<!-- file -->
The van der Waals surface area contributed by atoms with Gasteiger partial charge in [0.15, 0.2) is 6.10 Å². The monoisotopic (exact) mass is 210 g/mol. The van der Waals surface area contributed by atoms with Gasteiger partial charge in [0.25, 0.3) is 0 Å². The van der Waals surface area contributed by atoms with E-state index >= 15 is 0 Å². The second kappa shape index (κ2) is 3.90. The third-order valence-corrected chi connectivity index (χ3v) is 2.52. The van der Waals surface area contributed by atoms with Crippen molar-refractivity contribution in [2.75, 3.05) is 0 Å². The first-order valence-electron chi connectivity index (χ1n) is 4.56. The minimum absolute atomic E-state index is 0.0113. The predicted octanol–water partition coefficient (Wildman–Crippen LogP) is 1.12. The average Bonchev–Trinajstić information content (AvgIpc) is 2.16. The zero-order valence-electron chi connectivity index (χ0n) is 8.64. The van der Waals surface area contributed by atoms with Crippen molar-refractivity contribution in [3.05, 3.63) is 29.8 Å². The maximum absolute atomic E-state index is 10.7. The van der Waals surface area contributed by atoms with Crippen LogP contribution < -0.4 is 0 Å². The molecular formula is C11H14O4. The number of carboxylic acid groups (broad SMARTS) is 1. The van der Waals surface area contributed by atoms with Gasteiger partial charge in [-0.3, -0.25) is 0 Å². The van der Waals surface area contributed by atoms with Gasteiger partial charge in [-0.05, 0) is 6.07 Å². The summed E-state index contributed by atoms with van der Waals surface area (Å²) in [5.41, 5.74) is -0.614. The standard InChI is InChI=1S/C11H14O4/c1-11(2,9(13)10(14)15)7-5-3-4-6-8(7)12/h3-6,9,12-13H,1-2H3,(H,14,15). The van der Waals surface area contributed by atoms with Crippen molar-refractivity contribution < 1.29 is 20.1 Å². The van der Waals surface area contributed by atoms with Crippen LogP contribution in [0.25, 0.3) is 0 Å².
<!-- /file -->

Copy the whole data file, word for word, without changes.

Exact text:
The van der Waals surface area contributed by atoms with Gasteiger partial charge in [0.15, 0.2) is 6.10 Å². The monoisotopic (exact) mass is 210 g/mol. The van der Waals surface area contributed by atoms with Gasteiger partial charge in [0.25, 0.3) is 0 Å². The van der Waals surface area contributed by atoms with E-state index >= 15 is 0 Å². The second kappa shape index (κ2) is 3.90. The third-order valence-corrected chi connectivity index (χ3v) is 2.52. The van der Waals surface area contributed by atoms with Crippen molar-refractivity contribution in [2.75, 3.05) is 0 Å². The first-order valence-electron chi connectivity index (χ1n) is 4.56. The minimum absolute atomic E-state index is 0.0113. The predicted octanol–water partition coefficient (Wildman–Crippen LogP) is 1.12. The average Bonchev–Trinajstić information content (AvgIpc) is 2.16. The zero-order valence-electron chi connectivity index (χ0n) is 8.64. The van der Waals surface area contributed by atoms with Crippen molar-refractivity contribution in [3.05, 3.63) is 29.8 Å². The maximum absolute atomic E-state index is 10.7. The van der Waals surface area contributed by atoms with Crippen LogP contribution < -0.4 is 0 Å². The molecular formula is C11H14O4. The number of carboxylic acid groups (broad SMARTS) is 1. The van der Waals surface area contributed by atoms with Gasteiger partial charge in [-0.3, -0.25) is 0 Å². The van der Waals surface area contributed by atoms with Gasteiger partial charge in [-0.05, 0) is 6.07 Å². The summed E-state index contributed by atoms with van der Waals surface area (Å²) in [5.41, 5.74) is -0.614. The standard InChI is InChI=1S/C11H14O4/c1-11(2,9(13)10(14)15)7-5-3-4-6-8(7)12/h3-6,9,12-13H,1-2H3,(H,14,15). The van der Waals surface area contributed by atoms with Crippen molar-refractivity contribution < 1.29 is 20.1 Å². The van der Waals surface area contributed by atoms with Crippen LogP contribution in [0.25, 0.3) is 0 Å².